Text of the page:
There was Lloyd Heyward, another sergeant who joined the platoon as a replacement. Heyward was from Decker, Michigan, which is the town where Timothy McVeigh and Terry Nichols lived on a farm while they planned the Oklahoma City bombing; McVeigh was executed and Nichols is serving a life sentence. Coincidentally, Lambert Hiatt, an officer in the battalion's D Company, lived in Oklahoma City at the time of the bombing and felt his house shake when the Alfred P. Murrah Federal Building was blown up on April 19, 1995, killing 168 people.
   There was Jack Green, a hard-drinking, rowdy tank commander who Don Knapp, a mild-mannered, sensitive tank commander, called the Mister Hyde to his own Doctor Jekyll. Green died shortly after the war of carbon monoxide poisoning when he was drinking in his car in North Carolina and fell asleep with the engine running. Knapp wasn't with the platoon on March 15, his place having been taken by Harris after the Battle of the Bulge. There was Guadalupe Valdivia, a Mexican-American, who was the assistant driver in the lieutenant's tank. And there was Carl Grey, the driver of Fuller's tank, who the lieutenant said reminded him of Li'l Abner.
   That puts Snuffy Smith and Li'l Abner in the platoon, but there was nothing comical about what was about to occur.
   Early in the morning of March 15, Bob Rossi was pulling guard duty in his tank in Udenhausen when he spotted some German soldiers emerging from the woods on the outskirts of town. He leaned down into the tank and whispered, according to Rossi, "Krauts! Krauts!" According to Otha Martin Rossi whispered "Heinies! Heinies!" Either way, Martin grabbed Rossi by the shoulders and yanked him into the turret, unintentionally slamming Rossi's head against the steel side of the tank. (Many years later, at a reunion, Rossi would tell Martin he thought Martin was trying to kill him. "I didn't have no problem with you," Martin said.)
   With Rossi out of the way, Martin grabbed his Thompson submachine gun, rose through the turret hatch, and began firing at a German in a floppy overcoat who was running toward his tank. "I buggered him up real bad," Martin would say at a battalion reunion in the early 1990s. "I don't know if he intended to throw a grenade or what."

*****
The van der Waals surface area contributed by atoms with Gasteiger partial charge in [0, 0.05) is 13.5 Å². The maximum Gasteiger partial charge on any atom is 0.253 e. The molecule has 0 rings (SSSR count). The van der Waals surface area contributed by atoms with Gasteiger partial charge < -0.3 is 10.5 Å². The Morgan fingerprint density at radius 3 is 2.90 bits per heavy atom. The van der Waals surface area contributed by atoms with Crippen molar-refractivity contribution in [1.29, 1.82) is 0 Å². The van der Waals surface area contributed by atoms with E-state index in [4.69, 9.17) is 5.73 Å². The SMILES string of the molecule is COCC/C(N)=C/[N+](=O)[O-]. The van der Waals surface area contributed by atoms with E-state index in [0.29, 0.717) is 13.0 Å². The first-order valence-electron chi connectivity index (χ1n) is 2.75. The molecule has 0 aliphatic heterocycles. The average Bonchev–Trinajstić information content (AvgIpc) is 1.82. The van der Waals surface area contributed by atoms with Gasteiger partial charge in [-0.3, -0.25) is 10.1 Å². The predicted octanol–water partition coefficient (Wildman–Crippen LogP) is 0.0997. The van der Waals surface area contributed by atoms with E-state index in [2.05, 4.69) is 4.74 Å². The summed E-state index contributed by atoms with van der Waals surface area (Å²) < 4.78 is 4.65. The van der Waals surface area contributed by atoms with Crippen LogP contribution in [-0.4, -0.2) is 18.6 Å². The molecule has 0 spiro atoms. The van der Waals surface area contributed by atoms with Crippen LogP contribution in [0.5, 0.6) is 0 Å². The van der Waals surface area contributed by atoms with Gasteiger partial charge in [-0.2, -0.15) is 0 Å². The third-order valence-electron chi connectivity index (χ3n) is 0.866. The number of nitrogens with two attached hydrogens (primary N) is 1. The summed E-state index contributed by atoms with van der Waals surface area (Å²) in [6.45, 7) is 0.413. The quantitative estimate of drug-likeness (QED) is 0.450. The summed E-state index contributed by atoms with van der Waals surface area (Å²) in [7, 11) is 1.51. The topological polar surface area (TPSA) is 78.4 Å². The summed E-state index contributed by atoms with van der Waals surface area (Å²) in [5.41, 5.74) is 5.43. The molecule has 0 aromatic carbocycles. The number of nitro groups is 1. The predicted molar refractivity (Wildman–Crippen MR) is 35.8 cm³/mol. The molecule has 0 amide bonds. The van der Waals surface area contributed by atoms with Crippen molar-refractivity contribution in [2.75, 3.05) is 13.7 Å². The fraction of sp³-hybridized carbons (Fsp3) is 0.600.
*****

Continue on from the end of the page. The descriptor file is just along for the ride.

There was a brief firefight, but the Germans, who had no antitank guns -- a situation which would be greatly different 24 hours later in the neighboring village of Pfaffenheck -- retreated back into the woods. The Germans were from the 6th SS Mountain Division North, which spent much of the war fighting the Russians in Finland until the Finns signed an armistice with the Russians and ordered the Germans to leave the country. In order to do so they had to march 1,600 kilometers to the north, and then travel by ship to Denmark. Because they weren't proceeding fast enough on the march, the Finns, beside whom they'd been fighting for three years, attacked them from the rear and strafed them from the air, in order to prove to the Russians that they were serious about making the Germans leave. According to one of the veterans of the 11th Mountain Regiment, who would write a book about his experiences under a pseudonym, a battalion commander named Gunther Degen took his Finnish medals and left them nailed to a tree as the regiment proceeded north.